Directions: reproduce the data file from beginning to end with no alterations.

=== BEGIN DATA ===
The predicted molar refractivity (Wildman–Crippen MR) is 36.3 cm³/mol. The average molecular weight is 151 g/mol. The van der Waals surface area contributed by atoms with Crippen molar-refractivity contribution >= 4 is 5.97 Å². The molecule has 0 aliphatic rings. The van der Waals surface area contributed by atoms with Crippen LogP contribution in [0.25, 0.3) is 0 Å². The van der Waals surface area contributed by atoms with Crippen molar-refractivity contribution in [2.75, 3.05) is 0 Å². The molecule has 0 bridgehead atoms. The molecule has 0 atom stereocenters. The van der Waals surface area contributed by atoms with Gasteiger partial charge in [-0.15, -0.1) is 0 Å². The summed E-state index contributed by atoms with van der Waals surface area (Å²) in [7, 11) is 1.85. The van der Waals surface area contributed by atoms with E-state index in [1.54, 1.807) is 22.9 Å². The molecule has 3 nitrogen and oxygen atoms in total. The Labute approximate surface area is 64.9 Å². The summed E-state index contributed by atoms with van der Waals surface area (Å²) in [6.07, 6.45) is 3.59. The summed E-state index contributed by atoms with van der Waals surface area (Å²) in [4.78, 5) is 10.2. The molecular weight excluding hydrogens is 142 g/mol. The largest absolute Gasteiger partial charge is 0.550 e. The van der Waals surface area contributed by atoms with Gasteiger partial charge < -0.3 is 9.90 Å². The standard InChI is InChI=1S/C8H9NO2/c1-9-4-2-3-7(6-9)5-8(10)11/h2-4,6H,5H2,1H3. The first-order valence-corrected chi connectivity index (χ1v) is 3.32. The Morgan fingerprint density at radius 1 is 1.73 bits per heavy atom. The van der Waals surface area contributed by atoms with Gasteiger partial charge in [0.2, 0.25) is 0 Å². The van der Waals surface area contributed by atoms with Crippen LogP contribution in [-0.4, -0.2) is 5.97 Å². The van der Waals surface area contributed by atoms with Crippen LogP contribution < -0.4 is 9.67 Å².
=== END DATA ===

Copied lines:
The predicted molar refractivity (Wildman–Crippen MR) is 36.3 cm³/mol. The average molecular weight is 151 g/mol. The van der Waals surface area contributed by atoms with Crippen molar-refractivity contribution >= 4 is 5.97 Å². The molecule has 0 aliphatic rings. The van der Waals surface area contributed by atoms with Crippen LogP contribution in [0.25, 0.3) is 0 Å². The van der Waals surface area contributed by atoms with Crippen molar-refractivity contribution in [2.75, 3.05) is 0 Å². The molecule has 0 bridgehead atoms. The molecule has 0 atom stereocenters. The van der Waals surface area contributed by atoms with Gasteiger partial charge in [-0.15, -0.1) is 0 Å². The summed E-state index contributed by atoms with van der Waals surface area (Å²) in [7, 11) is 1.85. The van der Waals surface area contributed by atoms with E-state index in [1.54, 1.807) is 22.9 Å². The molecule has 3 nitrogen and oxygen atoms in total. The Labute approximate surface area is 64.9 Å². The summed E-state index contributed by atoms with van der Waals surface area (Å²) in [6.07, 6.45) is 3.59. The summed E-state index contributed by atoms with van der Waals surface area (Å²) in [4.78, 5) is 10.2. The molecular weight excluding hydrogens is 142 g/mol. The largest absolute Gasteiger partial charge is 0.550 e. The van der Waals surface area contributed by atoms with Gasteiger partial charge < -0.3 is 9.90 Å². The standard InChI is InChI=1S/C8H9NO2/c1-9-4-2-3-7(6-9)5-8(10)11/h2-4,6H,5H2,1H3. The first-order valence-corrected chi connectivity index (χ1v) is 3.32. The Morgan fingerprint density at radius 1 is 1.73 bits per heavy atom. The van der Waals surface area contributed by atoms with Gasteiger partial charge in [0.2, 0.25) is 0 Å². The van der Waals surface area contributed by atoms with Crippen LogP contribution in [-0.4, -0.2) is 5.97 Å². The van der Waals surface area contributed by atoms with Crippen LogP contribution < -0.4 is 9.67 Å².